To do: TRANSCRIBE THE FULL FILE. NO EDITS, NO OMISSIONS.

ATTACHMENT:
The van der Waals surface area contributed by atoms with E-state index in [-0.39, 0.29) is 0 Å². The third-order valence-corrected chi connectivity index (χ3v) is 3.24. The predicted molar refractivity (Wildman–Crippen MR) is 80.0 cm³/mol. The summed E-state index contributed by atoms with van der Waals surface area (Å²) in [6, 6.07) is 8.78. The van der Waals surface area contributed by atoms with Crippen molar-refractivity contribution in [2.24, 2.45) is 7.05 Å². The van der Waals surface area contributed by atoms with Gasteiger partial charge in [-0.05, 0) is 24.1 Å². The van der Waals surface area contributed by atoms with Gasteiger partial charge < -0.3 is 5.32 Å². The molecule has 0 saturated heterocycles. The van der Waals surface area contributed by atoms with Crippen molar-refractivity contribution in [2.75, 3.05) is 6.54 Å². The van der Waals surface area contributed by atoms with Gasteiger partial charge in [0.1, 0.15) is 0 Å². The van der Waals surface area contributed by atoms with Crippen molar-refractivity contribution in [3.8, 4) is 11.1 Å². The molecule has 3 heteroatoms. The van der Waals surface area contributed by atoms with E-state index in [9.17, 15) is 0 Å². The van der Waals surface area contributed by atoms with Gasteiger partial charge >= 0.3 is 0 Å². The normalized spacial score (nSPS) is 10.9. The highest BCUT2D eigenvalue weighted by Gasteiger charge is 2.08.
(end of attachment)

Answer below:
The van der Waals surface area contributed by atoms with E-state index in [-0.39, 0.29) is 0 Å². The third-order valence-corrected chi connectivity index (χ3v) is 3.24. The predicted molar refractivity (Wildman–Crippen MR) is 80.0 cm³/mol. The summed E-state index contributed by atoms with van der Waals surface area (Å²) in [6, 6.07) is 8.78. The van der Waals surface area contributed by atoms with Crippen molar-refractivity contribution in [2.24, 2.45) is 7.05 Å². The van der Waals surface area contributed by atoms with Gasteiger partial charge in [-0.05, 0) is 24.1 Å². The van der Waals surface area contributed by atoms with Gasteiger partial charge < -0.3 is 5.32 Å². The molecule has 0 saturated heterocycles. The van der Waals surface area contributed by atoms with Crippen molar-refractivity contribution in [2.75, 3.05) is 6.54 Å². The van der Waals surface area contributed by atoms with Gasteiger partial charge in [0.1, 0.15) is 0 Å². The van der Waals surface area contributed by atoms with Crippen molar-refractivity contribution in [3.8, 4) is 11.1 Å². The molecule has 3 heteroatoms. The van der Waals surface area contributed by atoms with E-state index in [9.17, 15) is 0 Å². The van der Waals surface area contributed by atoms with Gasteiger partial charge >= 0.3 is 0 Å². The normalized spacial score (nSPS) is 10.9. The highest BCUT2D eigenvalue weighted by Gasteiger charge is 2.08.